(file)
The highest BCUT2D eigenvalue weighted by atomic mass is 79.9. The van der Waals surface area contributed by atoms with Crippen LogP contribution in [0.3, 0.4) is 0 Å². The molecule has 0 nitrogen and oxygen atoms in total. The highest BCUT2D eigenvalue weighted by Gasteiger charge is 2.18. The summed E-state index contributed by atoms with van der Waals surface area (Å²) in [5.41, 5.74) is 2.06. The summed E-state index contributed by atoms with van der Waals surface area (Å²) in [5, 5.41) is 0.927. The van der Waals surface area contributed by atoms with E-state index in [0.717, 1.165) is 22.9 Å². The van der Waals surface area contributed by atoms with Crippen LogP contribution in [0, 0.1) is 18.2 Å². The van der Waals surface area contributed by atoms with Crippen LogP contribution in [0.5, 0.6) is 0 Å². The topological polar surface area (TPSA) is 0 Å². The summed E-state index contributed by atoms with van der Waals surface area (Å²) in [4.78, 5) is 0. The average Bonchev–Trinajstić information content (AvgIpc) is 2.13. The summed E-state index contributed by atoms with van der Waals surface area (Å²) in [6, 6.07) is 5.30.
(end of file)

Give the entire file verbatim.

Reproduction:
The highest BCUT2D eigenvalue weighted by atomic mass is 79.9. The van der Waals surface area contributed by atoms with Crippen LogP contribution in [0.3, 0.4) is 0 Å². The molecule has 0 nitrogen and oxygen atoms in total. The highest BCUT2D eigenvalue weighted by Gasteiger charge is 2.18. The summed E-state index contributed by atoms with van der Waals surface area (Å²) in [5.41, 5.74) is 2.06. The summed E-state index contributed by atoms with van der Waals surface area (Å²) in [5, 5.41) is 0.927. The van der Waals surface area contributed by atoms with E-state index in [0.717, 1.165) is 22.9 Å². The van der Waals surface area contributed by atoms with Crippen LogP contribution in [0, 0.1) is 18.2 Å². The van der Waals surface area contributed by atoms with Crippen LogP contribution in [0.5, 0.6) is 0 Å². The topological polar surface area (TPSA) is 0 Å². The summed E-state index contributed by atoms with van der Waals surface area (Å²) in [4.78, 5) is 0. The average Bonchev–Trinajstić information content (AvgIpc) is 2.13. The summed E-state index contributed by atoms with van der Waals surface area (Å²) in [6, 6.07) is 5.30.